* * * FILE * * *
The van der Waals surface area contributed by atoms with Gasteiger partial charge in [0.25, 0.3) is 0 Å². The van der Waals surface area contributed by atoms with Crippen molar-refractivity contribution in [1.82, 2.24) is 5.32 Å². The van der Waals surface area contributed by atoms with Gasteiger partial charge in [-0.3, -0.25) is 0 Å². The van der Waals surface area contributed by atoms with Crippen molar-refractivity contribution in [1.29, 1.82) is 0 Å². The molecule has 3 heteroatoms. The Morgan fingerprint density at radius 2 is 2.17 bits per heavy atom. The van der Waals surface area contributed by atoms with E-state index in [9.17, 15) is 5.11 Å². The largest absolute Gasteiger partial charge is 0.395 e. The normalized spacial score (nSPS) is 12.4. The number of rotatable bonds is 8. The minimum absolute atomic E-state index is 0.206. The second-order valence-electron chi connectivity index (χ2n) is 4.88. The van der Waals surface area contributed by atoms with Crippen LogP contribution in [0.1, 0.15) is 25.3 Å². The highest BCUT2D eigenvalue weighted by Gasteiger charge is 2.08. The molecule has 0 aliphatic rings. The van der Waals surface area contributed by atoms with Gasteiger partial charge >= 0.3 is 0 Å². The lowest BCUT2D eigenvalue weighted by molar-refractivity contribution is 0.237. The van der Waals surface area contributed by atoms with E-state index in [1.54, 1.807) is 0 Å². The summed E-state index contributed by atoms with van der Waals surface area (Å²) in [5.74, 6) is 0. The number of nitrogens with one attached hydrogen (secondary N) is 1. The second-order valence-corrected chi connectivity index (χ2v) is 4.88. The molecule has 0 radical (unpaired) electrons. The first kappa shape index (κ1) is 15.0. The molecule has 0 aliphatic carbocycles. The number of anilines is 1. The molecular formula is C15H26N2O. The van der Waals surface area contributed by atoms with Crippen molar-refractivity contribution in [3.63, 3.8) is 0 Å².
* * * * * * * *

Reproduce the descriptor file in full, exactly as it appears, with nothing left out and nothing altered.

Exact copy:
The van der Waals surface area contributed by atoms with Gasteiger partial charge in [0.25, 0.3) is 0 Å². The van der Waals surface area contributed by atoms with Crippen molar-refractivity contribution in [1.82, 2.24) is 5.32 Å². The van der Waals surface area contributed by atoms with Gasteiger partial charge in [-0.3, -0.25) is 0 Å². The van der Waals surface area contributed by atoms with Crippen molar-refractivity contribution in [1.29, 1.82) is 0 Å². The molecule has 3 heteroatoms. The Morgan fingerprint density at radius 2 is 2.17 bits per heavy atom. The van der Waals surface area contributed by atoms with E-state index in [9.17, 15) is 5.11 Å². The largest absolute Gasteiger partial charge is 0.395 e. The normalized spacial score (nSPS) is 12.4. The number of rotatable bonds is 8. The minimum absolute atomic E-state index is 0.206. The second-order valence-electron chi connectivity index (χ2n) is 4.88. The van der Waals surface area contributed by atoms with Crippen LogP contribution in [0.1, 0.15) is 25.3 Å². The highest BCUT2D eigenvalue weighted by Gasteiger charge is 2.08. The molecule has 0 aliphatic rings. The van der Waals surface area contributed by atoms with Gasteiger partial charge >= 0.3 is 0 Å². The lowest BCUT2D eigenvalue weighted by molar-refractivity contribution is 0.237. The van der Waals surface area contributed by atoms with E-state index in [1.54, 1.807) is 0 Å². The summed E-state index contributed by atoms with van der Waals surface area (Å²) in [5.74, 6) is 0. The number of nitrogens with one attached hydrogen (secondary N) is 1. The second-order valence-corrected chi connectivity index (χ2v) is 4.88. The molecule has 0 radical (unpaired) electrons. The first kappa shape index (κ1) is 15.0. The molecule has 0 aliphatic carbocycles. The number of anilines is 1. The molecular formula is C15H26N2O. The van der Waals surface area contributed by atoms with Crippen molar-refractivity contribution in [3.63, 3.8) is 0 Å².